The work of some artists cannot be “restricted” to a gallery or placed in an exhibition.These pieces are made for a different purpose. Their creators use art to express their feelings. They were inspired by the “streets” and that is where they “gave birth” to Street Art.
In other words, this is how Street Art became a popular form of expression in cities all over the world. In Athens street art has had a slow start. In fact, the Greek economic crisis has led to a major increase in this form of public art in Greece. Intense social struggle, the harsh reality, the feeling of social injustice in Greece’s capital and the fact that many people are furious with the Greek government, has been a catalyst for many artists to begin expressing their feelings in this ways. This is when Street Art was born in Greece.
The Greek Reporter took a walk in central Athens and encountered five pieces of Street Art.
The Praying Hands on Peiraios Street
On the main and very crowded Peiraios Street near Omonoia Square, you can see the work of Pavlos Tsakonas. He was inspired by a piece by the sixteenth century German artist Albrecht Dürer. The work depicts praying hands and was created during a collaboration between the Ministry of Environment Energy & Climate Change, and the Athens School of Fine Arts.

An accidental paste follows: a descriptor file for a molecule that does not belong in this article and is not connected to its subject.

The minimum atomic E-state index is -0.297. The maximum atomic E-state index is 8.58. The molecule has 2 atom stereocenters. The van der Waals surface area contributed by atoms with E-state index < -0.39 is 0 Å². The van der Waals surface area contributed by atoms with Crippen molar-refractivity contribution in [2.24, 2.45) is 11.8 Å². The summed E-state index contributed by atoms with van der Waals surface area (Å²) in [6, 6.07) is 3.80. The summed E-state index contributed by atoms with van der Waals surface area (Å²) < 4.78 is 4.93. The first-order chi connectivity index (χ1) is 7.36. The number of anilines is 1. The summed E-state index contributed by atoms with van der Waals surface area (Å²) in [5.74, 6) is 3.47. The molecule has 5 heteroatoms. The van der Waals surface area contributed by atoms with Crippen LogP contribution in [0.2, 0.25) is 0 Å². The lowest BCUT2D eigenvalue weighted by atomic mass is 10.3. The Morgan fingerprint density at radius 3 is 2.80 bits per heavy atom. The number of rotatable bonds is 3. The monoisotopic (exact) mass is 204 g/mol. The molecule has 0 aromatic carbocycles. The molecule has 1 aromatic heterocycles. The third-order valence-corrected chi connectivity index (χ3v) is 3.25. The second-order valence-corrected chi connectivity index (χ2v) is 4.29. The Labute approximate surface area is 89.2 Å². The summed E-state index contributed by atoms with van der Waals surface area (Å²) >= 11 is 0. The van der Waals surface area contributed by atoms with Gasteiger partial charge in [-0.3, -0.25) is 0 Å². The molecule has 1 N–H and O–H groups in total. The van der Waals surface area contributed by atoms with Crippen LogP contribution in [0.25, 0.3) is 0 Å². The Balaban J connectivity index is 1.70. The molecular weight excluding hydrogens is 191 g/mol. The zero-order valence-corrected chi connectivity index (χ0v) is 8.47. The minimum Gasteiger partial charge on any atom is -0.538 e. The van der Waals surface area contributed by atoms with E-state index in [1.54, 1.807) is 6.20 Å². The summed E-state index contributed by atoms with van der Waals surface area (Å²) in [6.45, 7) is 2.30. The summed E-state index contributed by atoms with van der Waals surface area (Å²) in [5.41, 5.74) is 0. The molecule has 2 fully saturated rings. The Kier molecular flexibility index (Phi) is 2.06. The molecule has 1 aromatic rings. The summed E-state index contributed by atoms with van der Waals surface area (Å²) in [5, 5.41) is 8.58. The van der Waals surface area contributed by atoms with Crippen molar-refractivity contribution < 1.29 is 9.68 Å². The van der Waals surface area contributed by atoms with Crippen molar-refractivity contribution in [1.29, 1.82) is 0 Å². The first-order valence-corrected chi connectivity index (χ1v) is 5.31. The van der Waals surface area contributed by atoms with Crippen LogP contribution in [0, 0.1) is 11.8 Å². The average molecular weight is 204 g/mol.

The Smiling Faces In Monastiraki
On the opposite side of Monastiraki Metro station, under the Acropolis, we observed for the first time the work of Alexandros Vasmoulakis. The piece is known for its expressive female faces with folding black hair and intense features.
An Eye that Sees Imminent Danger, Texnopolis- Gazi
Our third piece of Street Art is that created by an alumnus of the Athens School of Fine Arts. On the wall of the Texnopolis building in Gazi, a human eye that observes an unknown machine and feels threatened by the machine’s existence and speed, was painted. “Access control” is a science fiction aesthetic that draws the eye of the passersby.
Graffiti from a Fairy Tale, Keramikos
Another street artist, Alekos Skoutariotis, has painted some peculiar creatures made up of indeterminate shapes in black and white with some red accents, which in some cases look like flowers and in others, like princesses from a fairy tale. These creations can be found on the walls of many streets in Athens. His astonishing paintings give something special to the area of Keramikos, in the shape of a woman, combining sadness with teenage innocence and giving a romantic touch to the city.
The Colorful Warrior, Monastiraki
Our fifth piece of Street Art is by Vangelis Choursoglou. Covering the wall of an old building in Monastiraki Metro station, it is called the Colorful Warrior. The same artist created the Colorful Tsunami, which students of the 64th Primary School of Athens have the opportunity to enjoy everyday. I wish all schools in the city center had such a view to excite the children’s imagination and inspire them to discover their own talents and ways of expression.
(By Abed Alloush)